> things computer-wise after 30 years of studying compsci and then working
> with all manner of hardware and software, I would actually like to
> eventually set up my own mail server.  And I would like to do it without
> coordinating with my ISP because of all the pain I would go through.  I
> would like to do it with the same competence that I've set up my (not
> public so far) web server and my firewall, and every other thing I've
> had to go through in learning about connecting server equipment to the
> internet.

unfortunately, that possibility has been ruined by spammers and virus
authors. blame them. your ISP may have already properly registered their
IP address space. you may be imagining a problem that doesn't exist. or
you may have to co-ordinate with your ISP and ask them to do their job

> But you're saying that the one type of server I shouldn't connect is a
> mail server?  Because I couldn't cope?  I don't think that's reasonable.

no, i'm not.

i'm saying that DULs provide a useful service to those who want to
reject mail direct from dynamic IP addresses. a service that is useful
enough and accurate enough, IMO, to accept the fact that there will be
the occasional mistaken listing.

> I understand that you may not want to accept mail directly from me

i have no problem receiving mail direct from your mail server because it's
not a dynamic IP address.

if it is incorrectly listed in a DUL then that is a mistake that can be
easily corrected by the registered contact (aka "owner") of the address.
i.e. your ISP.

> because of arbitrary rules like you wouldn't accept mail from someone
> born in Australia but living in Italy, but I don't think it is

no, the arbitrary rule is that i don't want mail direct from dynamic IP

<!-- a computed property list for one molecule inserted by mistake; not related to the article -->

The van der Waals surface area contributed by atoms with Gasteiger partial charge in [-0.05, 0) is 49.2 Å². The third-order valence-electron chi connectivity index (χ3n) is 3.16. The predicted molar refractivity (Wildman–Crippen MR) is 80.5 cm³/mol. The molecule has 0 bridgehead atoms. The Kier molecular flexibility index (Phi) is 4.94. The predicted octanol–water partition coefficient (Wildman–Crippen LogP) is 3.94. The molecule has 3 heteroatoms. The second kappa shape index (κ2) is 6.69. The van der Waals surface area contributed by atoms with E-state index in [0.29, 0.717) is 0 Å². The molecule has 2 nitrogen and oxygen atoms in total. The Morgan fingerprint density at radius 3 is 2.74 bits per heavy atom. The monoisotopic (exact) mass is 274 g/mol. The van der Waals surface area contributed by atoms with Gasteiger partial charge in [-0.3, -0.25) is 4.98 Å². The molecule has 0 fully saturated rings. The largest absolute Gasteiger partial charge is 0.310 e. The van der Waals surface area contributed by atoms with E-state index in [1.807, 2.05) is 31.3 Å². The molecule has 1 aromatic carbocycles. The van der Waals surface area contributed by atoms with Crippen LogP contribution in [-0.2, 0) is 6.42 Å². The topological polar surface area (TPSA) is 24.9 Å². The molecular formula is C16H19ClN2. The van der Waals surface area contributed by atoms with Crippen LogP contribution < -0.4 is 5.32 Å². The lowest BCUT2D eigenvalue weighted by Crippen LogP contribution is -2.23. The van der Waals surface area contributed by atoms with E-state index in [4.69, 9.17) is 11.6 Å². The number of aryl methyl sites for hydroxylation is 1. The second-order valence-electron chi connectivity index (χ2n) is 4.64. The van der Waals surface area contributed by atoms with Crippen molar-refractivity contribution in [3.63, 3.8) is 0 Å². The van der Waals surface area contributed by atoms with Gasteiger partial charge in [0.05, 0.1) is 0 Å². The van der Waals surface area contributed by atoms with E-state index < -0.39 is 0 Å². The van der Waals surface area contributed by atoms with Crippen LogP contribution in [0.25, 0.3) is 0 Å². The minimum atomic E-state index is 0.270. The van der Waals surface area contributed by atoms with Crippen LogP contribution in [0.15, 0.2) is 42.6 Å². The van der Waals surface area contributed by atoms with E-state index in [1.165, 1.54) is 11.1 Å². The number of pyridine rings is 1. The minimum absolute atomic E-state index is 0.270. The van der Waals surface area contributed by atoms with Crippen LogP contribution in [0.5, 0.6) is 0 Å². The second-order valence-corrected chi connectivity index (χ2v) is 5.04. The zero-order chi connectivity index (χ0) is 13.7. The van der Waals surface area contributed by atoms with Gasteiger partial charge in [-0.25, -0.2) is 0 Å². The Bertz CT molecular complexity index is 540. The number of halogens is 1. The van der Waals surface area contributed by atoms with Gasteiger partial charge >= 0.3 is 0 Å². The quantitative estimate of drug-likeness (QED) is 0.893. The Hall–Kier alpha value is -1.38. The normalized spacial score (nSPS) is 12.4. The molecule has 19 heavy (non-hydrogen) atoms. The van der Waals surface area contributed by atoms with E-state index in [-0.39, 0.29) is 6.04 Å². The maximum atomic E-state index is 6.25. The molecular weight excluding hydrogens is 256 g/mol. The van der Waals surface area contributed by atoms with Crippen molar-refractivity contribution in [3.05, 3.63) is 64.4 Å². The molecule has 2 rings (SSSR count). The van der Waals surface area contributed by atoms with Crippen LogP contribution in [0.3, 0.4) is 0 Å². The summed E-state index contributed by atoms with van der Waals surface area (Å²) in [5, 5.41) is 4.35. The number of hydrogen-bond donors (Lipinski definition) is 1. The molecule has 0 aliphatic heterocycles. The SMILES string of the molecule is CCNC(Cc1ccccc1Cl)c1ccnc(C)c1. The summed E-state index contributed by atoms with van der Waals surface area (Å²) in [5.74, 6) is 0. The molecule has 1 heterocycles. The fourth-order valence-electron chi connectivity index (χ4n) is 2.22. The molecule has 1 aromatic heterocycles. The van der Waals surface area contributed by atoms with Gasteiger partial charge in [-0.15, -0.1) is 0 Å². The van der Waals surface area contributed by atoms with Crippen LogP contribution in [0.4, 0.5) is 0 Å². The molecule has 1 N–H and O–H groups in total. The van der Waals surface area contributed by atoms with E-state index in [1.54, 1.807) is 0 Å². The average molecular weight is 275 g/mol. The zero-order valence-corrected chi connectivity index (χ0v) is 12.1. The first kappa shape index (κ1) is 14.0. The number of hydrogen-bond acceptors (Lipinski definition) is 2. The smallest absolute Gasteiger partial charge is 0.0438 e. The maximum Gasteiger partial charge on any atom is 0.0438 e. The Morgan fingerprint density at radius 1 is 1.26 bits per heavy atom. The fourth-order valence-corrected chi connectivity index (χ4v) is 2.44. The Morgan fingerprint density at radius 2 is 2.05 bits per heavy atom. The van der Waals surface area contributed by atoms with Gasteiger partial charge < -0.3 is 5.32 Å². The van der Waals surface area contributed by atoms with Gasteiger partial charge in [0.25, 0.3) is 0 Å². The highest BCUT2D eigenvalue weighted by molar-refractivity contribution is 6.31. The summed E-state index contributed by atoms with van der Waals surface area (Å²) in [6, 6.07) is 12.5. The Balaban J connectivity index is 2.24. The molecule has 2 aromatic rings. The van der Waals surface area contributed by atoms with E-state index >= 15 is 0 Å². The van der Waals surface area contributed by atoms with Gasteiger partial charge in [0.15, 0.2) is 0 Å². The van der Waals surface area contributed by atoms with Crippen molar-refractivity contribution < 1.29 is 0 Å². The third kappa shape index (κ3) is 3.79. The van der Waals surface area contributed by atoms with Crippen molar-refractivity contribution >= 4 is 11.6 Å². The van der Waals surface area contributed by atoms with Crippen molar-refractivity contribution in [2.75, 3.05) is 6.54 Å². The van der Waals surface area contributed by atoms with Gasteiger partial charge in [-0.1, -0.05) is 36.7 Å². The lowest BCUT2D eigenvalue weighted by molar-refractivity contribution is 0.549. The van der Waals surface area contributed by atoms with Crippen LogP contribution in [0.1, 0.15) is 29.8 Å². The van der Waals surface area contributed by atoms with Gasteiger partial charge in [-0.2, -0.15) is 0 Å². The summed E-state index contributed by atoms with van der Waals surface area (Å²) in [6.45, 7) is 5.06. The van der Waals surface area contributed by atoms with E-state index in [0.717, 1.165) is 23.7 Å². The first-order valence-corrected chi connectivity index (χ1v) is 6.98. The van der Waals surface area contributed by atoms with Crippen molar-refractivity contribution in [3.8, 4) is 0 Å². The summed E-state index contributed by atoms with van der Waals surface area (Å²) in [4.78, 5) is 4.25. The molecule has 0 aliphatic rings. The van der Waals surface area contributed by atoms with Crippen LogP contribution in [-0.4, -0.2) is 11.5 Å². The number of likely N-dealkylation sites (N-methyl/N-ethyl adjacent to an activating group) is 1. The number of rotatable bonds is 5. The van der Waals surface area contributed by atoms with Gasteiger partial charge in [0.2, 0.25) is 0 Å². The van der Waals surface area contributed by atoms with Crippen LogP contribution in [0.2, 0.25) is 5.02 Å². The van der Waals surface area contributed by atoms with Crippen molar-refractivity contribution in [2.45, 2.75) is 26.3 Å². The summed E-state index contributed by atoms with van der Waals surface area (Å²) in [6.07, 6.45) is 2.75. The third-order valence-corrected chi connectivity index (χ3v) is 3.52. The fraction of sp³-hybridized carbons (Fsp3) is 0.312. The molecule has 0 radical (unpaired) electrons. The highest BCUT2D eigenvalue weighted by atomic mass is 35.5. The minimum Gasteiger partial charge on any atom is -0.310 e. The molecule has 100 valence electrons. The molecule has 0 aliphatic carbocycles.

addresses. regardless of where in the world it is, and regardless of who
is sending it or what they are sending. to facilitate that rule, i make
use of some DUL services.

> reasonable for all the mail admins in the world to not accept my mail
> because it is assigned from a pool of addresses for all I know may be
> designated somewhere as being dynamic (my bet is that they are:  what
> does 217-133-15-nnn.b2b.tiscali.it say as an IP address to you?).

it says "probably dynamic". without further information (which can come
from whois if your ISP has registered their address space correctly, or
it can be provided direct to the DUL operators by the registered contact
for the IP addresses concerned), then assuming it is dynamic is perfectly

> I for one would like to know how to become professionally competent in
> mail server administration, slowly, at my own pace, gradually
> introducing more and more complexity as time goes on, just as I did with
> apache etc.  I expect to be capable of doing this judging by other
> things I have learnt in the past.  I may make mistakes, I may not
> designate some header fields correctly in my first attempts, but I would
> hate to be banned from trying simply because I was blacklisted by SORBS.
> But I certainly would never send SPAM, I am too professional and careful
> for that.  In fact, I would argue that learning at my own pace on my
> ADSL would be far preferable than learning in the sysadmin group of some
> organisation with a network connection that is truly static.

this isn't about you. it's not personal. it's about common and repeated
sources of spam....and, unfortunately, dynamic address space is a huge
source of spam and viruses.

> But you're saying that even if I succeed in becoming a competent mail
> admin, I shouldn't join the peer-to-peer world of mail servers simply
> because I have this IP address?  And if my netblock (because of some

no, i am not saying that. if your IP is static then it should not be
listed. if it is listed by mistake then your ISP can correct that


craig sanders <cas@taz.net.au>           (part time cyborg)